- The Washington Times - Wednesday, April 22, 2015

Youth obesity in American has forced U.S. Army recruiters to increasingly take on a role similar to that of a trainer from the television show “The Biggest Loser.”

Maj. Gen. Allen Batschelet, who is in charge of U.S. Army Recruiting Command, said Wednesday that the prevalence of grossly overweight Americans may lead to 50 percent of all applicants being rejected within a decade. Roughly 10 percent of all applicants are unfit to serve today.

“It’s really very worrisome. […] It really becomes a national security issue. In my view, it does. It’s not a military problem; it’s a societal issue. […] The trends are in the wrong direction,” the general told CNN.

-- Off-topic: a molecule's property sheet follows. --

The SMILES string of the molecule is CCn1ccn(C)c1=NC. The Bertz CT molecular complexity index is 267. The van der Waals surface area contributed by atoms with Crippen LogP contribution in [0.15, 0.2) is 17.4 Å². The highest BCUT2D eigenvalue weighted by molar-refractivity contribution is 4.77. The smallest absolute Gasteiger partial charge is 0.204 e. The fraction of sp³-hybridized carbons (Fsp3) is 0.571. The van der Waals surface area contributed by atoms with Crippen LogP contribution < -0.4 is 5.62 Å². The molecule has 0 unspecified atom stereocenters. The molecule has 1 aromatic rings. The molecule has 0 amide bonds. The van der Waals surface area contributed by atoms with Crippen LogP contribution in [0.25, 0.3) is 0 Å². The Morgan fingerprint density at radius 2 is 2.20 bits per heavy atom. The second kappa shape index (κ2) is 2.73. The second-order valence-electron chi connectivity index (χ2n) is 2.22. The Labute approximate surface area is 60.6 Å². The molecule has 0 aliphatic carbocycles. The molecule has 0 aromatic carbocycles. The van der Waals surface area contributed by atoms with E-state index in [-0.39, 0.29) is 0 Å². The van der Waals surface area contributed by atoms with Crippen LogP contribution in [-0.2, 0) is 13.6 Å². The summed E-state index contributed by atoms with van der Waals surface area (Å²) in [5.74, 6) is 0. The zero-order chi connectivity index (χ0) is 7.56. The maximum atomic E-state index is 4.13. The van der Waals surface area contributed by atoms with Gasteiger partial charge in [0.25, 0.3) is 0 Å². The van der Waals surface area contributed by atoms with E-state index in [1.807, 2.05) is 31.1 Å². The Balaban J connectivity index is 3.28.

Gen. Allen told the network that recruiters are essentially becoming life coaches for overweight applicants.

“Your recruiters sort of act like ‘The Biggest Loser’ on television,” CNN’s Carol Costello said.

“They can,” the general replied. “So we have programs. It’s called the Future Soldier Program. And if you decide you want to join the Army we’ll begin the enlistment process. We’ll get you contracted. You can start coming to a recruiting center. We’ll have physical workouts three, four times a week and work with you so that you’ll be able to meet those standards when you go off to basic training. But there are limits to that,” Gen. Allen added.


SEE ALSO: Study: Today’s adults metabolically 15 years older than parents at same age


CNN reported that the federal government considers one-third of all U.S. adults obese, a tripling of the statistic from only one decade ago.

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